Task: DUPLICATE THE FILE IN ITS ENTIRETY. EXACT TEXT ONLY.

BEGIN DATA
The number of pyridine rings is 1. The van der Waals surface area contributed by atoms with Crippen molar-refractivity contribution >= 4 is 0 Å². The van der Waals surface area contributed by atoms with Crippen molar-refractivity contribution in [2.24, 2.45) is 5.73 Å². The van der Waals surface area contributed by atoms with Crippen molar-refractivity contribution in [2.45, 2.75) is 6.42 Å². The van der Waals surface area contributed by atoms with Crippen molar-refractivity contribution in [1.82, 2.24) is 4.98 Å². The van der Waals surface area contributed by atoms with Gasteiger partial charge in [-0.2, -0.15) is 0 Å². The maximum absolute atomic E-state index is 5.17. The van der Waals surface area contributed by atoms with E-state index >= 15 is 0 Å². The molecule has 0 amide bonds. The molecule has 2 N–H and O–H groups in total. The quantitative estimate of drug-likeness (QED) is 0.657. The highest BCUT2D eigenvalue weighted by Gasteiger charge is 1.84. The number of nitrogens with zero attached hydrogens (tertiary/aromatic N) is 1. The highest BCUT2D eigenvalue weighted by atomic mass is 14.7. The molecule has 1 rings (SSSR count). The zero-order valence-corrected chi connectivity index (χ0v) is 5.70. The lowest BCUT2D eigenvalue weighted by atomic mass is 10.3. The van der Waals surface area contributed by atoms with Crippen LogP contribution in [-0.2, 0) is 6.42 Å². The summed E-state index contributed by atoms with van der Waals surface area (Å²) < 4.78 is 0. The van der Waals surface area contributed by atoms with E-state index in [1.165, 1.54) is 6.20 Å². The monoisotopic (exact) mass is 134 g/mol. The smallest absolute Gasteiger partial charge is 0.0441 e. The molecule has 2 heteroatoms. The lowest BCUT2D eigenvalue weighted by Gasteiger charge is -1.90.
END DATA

The number of pyridine rings is 1. The van der Waals surface area contributed by atoms with Crippen molar-refractivity contribution >= 4 is 0 Å². The van der Waals surface area contributed by atoms with Crippen molar-refractivity contribution in [2.24, 2.45) is 5.73 Å². The van der Waals surface area contributed by atoms with Crippen molar-refractivity contribution in [2.45, 2.75) is 6.42 Å². The van der Waals surface area contributed by atoms with Crippen molar-refractivity contribution in [1.82, 2.24) is 4.98 Å². The van der Waals surface area contributed by atoms with Gasteiger partial charge in [-0.2, -0.15) is 0 Å². The maximum absolute atomic E-state index is 5.17. The van der Waals surface area contributed by atoms with E-state index >= 15 is 0 Å². The molecule has 0 amide bonds. The molecule has 2 N–H and O–H groups in total. The quantitative estimate of drug-likeness (QED) is 0.657. The highest BCUT2D eigenvalue weighted by Gasteiger charge is 1.84. The number of nitrogens with zero attached hydrogens (tertiary/aromatic N) is 1. The highest BCUT2D eigenvalue weighted by atomic mass is 14.7. The molecule has 1 rings (SSSR count). The zero-order valence-corrected chi connectivity index (χ0v) is 5.70. The lowest BCUT2D eigenvalue weighted by atomic mass is 10.3. The van der Waals surface area contributed by atoms with Crippen LogP contribution in [-0.2, 0) is 6.42 Å². The summed E-state index contributed by atoms with van der Waals surface area (Å²) < 4.78 is 0. The van der Waals surface area contributed by atoms with E-state index in [1.165, 1.54) is 6.20 Å². The monoisotopic (exact) mass is 134 g/mol. The smallest absolute Gasteiger partial charge is 0.0441 e. The molecule has 2 heteroatoms. The lowest BCUT2D eigenvalue weighted by Gasteiger charge is -1.90.